A couple of years ago, I came across a bizarro-world specimen of this masochistic tendency in the writings of the 13th-century Jewish sage Isaac ben Yedaiah. A woman, he wrote, “will court a man who is uncircumcised in the flesh and lie against his breast with great passion, for he thrusts inside her for a long time because of the foreskin, which is a barrier against ejaculation.”

This is because of the pleasure that she finds in intercourse with him, from the sinews of his testicles — sinew of iron — and from his ejaculation — that of a horse — which he shoots like an arrow into her womb. They are united without separating and he makes love twice and three times in one night. . . . But when a circumcised man desires the beauty of a woman . . . he will find himself performing his task quickly . . . he arouses her passion to no avail and she remains in a state of desire for her husband, ashamed and confounded. . . . She does not have an orgasm once a year, except on rare occasions, because of the great heat and the fire burning within her.

Ben Yedaiah went on to propose that it was this very penchant for premature ejaculation that accounted for Jewish supremacy in intellectual and spiritual matters, because their lackluster sex lives left them with more bandwidth for study and prayer -- but that sounds like sour grapes to me. Let’s face it: A lot of hatred stems not just from fear but from envy.

If bondage pornography is the preferred genre for the expression of racial, gender and religious resentment, 1950s science fiction movies embodied many of America’s deepest fears about the insidious nature of the Communist threat. A spurious “textbook” that the Soviet Union purportedly provided to aspiring sleeper agents in the 1930s, "The Communist Manual of Instructions of Psychopolitical Warfare," explained how “a good and experienced psychopolitical operator, working under the most favorable circumstances, can, by the use of psychopolitical technologies, alter the loyalties of an individual so deftly that his own companions will not suspect that they have changed.” The book was widely circulated in the mid-1950s and can easily be downloaded on the Internet today. Almost certainly concocted by the young L. Ron Hubbard, it resonated perfectly with the nation’s paranoid mood.

The young boy in "Invaders From Mars," who realizes that aliens have possessed his parents’ minds, and Kevin McCarthy’s desperate efforts to warn the public about the soulless pods who were replacing his neighbors in "Invasion of the Body Snatchers" both reflected and exacerbated those anxieties. As Jeff Sharlet relates in "The Family," the movie "The Blob" was conceived by a Christian filmmaker, Irvin “Shorty” Yeaworth, at the 1957 National Prayer Breakfast, specifically as a metaphor for creeping Communism.

The Great Adversary of the right-wing imagination is supernaturally protean; it can take possession of your thoughts and subject you to mind-blowing sexual pleasure, whether you want it or not; it can change its appearance at will. It is not just Satanic. For all intents and purposes, it is Satan — both the object and the reification of shameful and frustrated desires.

And so we come back to Sandra Fluke. Limbaugh’s defenders rushed to prove that she is neither a victim nor even a real law student, but is in fact a professional provocateur, a “plant.” “There is no doubt in my mind, in my investigator’s mind,” Bill O’Reilly opined, “that this woman, from the very beginning, was what they call ‘run’ by very powerful people … So I’m going to say — and I can’t prove it beyond a reasonable doubt, I think I will be able to — that this was run out of the White House. The White House ran this.”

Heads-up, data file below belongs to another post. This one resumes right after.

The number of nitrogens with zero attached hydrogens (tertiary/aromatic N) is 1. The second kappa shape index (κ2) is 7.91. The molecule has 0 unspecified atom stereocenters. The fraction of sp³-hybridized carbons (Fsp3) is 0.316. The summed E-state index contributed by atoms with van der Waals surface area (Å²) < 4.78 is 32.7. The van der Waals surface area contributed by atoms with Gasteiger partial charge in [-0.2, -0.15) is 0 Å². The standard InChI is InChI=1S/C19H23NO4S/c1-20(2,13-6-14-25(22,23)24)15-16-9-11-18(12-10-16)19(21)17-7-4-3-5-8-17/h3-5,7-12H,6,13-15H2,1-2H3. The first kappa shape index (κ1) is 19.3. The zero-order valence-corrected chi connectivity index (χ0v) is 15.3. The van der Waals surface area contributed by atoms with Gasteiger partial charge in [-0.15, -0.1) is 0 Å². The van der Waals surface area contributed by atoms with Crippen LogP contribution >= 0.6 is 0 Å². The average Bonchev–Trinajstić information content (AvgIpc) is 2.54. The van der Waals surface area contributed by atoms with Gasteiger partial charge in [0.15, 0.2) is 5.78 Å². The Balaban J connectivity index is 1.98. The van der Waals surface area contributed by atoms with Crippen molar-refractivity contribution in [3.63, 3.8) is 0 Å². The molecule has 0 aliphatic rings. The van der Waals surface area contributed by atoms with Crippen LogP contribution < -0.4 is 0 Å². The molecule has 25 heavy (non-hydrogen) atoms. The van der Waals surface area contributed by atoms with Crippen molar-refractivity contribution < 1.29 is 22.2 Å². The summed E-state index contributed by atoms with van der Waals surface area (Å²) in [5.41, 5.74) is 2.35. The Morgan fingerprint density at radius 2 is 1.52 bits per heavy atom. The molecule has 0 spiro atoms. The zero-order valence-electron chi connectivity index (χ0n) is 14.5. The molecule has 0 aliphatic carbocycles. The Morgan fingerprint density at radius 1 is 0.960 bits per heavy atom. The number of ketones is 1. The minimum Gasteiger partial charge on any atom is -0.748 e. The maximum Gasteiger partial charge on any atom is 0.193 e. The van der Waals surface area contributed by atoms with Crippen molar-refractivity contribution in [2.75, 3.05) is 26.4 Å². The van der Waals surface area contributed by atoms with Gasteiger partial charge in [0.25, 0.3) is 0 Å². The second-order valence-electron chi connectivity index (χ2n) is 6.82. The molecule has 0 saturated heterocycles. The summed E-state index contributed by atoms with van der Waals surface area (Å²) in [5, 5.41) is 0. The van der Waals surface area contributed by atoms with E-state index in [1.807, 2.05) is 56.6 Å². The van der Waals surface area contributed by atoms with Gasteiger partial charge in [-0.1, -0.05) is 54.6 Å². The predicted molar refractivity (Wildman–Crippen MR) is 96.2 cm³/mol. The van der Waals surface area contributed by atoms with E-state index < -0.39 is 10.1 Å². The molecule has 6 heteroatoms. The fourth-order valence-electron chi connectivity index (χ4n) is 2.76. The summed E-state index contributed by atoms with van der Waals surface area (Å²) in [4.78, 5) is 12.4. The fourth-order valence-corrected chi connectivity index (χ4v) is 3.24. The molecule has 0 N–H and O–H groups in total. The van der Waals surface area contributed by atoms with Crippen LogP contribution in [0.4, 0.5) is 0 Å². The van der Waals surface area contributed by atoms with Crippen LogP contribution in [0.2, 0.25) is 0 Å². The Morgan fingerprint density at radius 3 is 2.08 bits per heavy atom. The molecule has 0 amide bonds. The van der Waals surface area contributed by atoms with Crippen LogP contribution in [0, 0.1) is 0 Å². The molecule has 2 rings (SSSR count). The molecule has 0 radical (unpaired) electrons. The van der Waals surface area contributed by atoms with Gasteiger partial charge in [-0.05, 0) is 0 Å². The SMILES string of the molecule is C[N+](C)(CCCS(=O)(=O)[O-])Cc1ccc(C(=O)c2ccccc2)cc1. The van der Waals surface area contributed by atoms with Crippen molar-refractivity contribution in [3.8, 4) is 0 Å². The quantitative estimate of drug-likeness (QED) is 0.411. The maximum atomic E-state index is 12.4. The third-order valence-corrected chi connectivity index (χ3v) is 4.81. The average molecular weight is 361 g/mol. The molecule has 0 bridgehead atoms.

Since this crowd also believes Obama is not who he says he is — if he is not a Kenyan-Muslim impostor, then at the very least he is a Saul Alinksy-style radical — it all makes a rough kind of sense, in a tin-hat sort of way. And I’m not done talking about sex yet, either.

If you didn’t know it, Obama is a disciple of Alfred C. Kinsey and Playboy magazine. Just ask Dr. Judith Reisman, who has "exposed" his administration’s war on the family -- beginning with mandatory sex education for kindergarteners and continuing with the normalization of homosexuality. “Dr. Kinsey said that his mission was to eliminate the sexually 'repressive' legal and behavioral legacy of Judeo Christianity,” she says. “[His] mission has been accomplished, mostly posthumously, by his legion of true believers – elitists who have systematically brainwashed their fellow intellectual elites to adopt Kinsey’s pan-sexual secular worldview and jettison the Judeo Christian worldview upon which this country was founded and flourished.”

I will not be ashamed to say those things which they are not ashamed to do, in order that I may cause in every way a horror in those who hear about their shameful practices. It’s almost as good as watching.

Arthur Goldwag's new book, "The New Hate: A History of Fear and Loathing on the Populist Right," was published by Pantheon in February. He is also the author of "The Beliefnet Guide to Kabbalah," "Isms & Ologies" and "Cults, Conspiracies and Secret Societies."

By Arthur Goldwag

Arthur Goldwag is the author, most recently, of "The New Hate: A History of Fear and Loathing on the Populist Right"